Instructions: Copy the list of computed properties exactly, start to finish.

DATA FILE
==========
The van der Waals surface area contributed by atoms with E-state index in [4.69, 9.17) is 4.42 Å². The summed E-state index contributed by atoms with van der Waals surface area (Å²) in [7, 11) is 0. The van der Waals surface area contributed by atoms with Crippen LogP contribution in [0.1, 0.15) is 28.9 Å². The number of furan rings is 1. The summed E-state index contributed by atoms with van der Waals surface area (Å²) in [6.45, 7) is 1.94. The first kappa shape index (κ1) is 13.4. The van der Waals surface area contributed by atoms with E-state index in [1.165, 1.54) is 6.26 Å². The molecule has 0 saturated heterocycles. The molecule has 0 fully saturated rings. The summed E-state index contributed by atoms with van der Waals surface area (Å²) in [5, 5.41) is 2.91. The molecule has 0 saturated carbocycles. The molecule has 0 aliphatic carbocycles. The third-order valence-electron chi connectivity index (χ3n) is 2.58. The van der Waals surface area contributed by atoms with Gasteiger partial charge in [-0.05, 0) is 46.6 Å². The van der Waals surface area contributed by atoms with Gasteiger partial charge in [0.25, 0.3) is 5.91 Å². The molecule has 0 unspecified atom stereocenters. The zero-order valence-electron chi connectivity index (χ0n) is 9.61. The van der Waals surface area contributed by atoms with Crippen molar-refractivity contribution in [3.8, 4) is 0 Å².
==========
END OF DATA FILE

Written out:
The van der Waals surface area contributed by atoms with E-state index in [4.69, 9.17) is 4.42 Å². The summed E-state index contributed by atoms with van der Waals surface area (Å²) in [7, 11) is 0. The van der Waals surface area contributed by atoms with Crippen LogP contribution in [0.1, 0.15) is 28.9 Å². The number of furan rings is 1. The summed E-state index contributed by atoms with van der Waals surface area (Å²) in [6.45, 7) is 1.94. The first kappa shape index (κ1) is 13.4. The van der Waals surface area contributed by atoms with E-state index in [1.165, 1.54) is 6.26 Å². The molecule has 0 saturated heterocycles. The molecule has 0 fully saturated rings. The summed E-state index contributed by atoms with van der Waals surface area (Å²) in [5, 5.41) is 2.91. The molecule has 0 saturated carbocycles. The molecule has 0 aliphatic carbocycles. The third-order valence-electron chi connectivity index (χ3n) is 2.58. The van der Waals surface area contributed by atoms with Gasteiger partial charge in [-0.05, 0) is 46.6 Å². The van der Waals surface area contributed by atoms with Gasteiger partial charge in [0.25, 0.3) is 5.91 Å². The molecule has 0 unspecified atom stereocenters. The zero-order valence-electron chi connectivity index (χ0n) is 9.61. The van der Waals surface area contributed by atoms with Crippen molar-refractivity contribution in [3.8, 4) is 0 Å².